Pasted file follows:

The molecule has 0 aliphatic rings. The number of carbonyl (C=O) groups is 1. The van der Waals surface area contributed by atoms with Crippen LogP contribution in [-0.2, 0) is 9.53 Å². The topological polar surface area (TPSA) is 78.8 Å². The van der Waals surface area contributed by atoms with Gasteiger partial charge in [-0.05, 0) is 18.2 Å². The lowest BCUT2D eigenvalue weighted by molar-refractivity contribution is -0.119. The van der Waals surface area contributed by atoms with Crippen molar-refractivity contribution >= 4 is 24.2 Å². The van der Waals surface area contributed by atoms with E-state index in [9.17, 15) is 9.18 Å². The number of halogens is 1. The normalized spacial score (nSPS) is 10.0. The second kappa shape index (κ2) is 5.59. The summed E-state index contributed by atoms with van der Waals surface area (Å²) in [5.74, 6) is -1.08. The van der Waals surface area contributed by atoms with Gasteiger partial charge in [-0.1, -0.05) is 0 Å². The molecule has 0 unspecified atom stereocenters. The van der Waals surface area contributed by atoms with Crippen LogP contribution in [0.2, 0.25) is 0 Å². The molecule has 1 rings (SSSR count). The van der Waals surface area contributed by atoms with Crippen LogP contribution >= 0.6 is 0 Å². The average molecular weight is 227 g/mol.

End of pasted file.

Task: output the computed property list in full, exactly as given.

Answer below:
The molecule has 0 aliphatic rings. The number of carbonyl (C=O) groups is 1. The van der Waals surface area contributed by atoms with Crippen LogP contribution in [-0.2, 0) is 9.53 Å². The topological polar surface area (TPSA) is 78.8 Å². The van der Waals surface area contributed by atoms with Gasteiger partial charge in [-0.05, 0) is 18.2 Å². The lowest BCUT2D eigenvalue weighted by molar-refractivity contribution is -0.119. The van der Waals surface area contributed by atoms with Crippen molar-refractivity contribution >= 4 is 24.2 Å². The van der Waals surface area contributed by atoms with E-state index in [9.17, 15) is 9.18 Å². The number of halogens is 1. The normalized spacial score (nSPS) is 10.0. The second kappa shape index (κ2) is 5.59. The summed E-state index contributed by atoms with van der Waals surface area (Å²) in [5.74, 6) is -1.08. The van der Waals surface area contributed by atoms with Gasteiger partial charge in [-0.1, -0.05) is 0 Å². The molecule has 0 unspecified atom stereocenters. The van der Waals surface area contributed by atoms with Crippen LogP contribution in [0.2, 0.25) is 0 Å². The molecule has 1 rings (SSSR count). The van der Waals surface area contributed by atoms with Crippen LogP contribution >= 0.6 is 0 Å². The average molecular weight is 227 g/mol.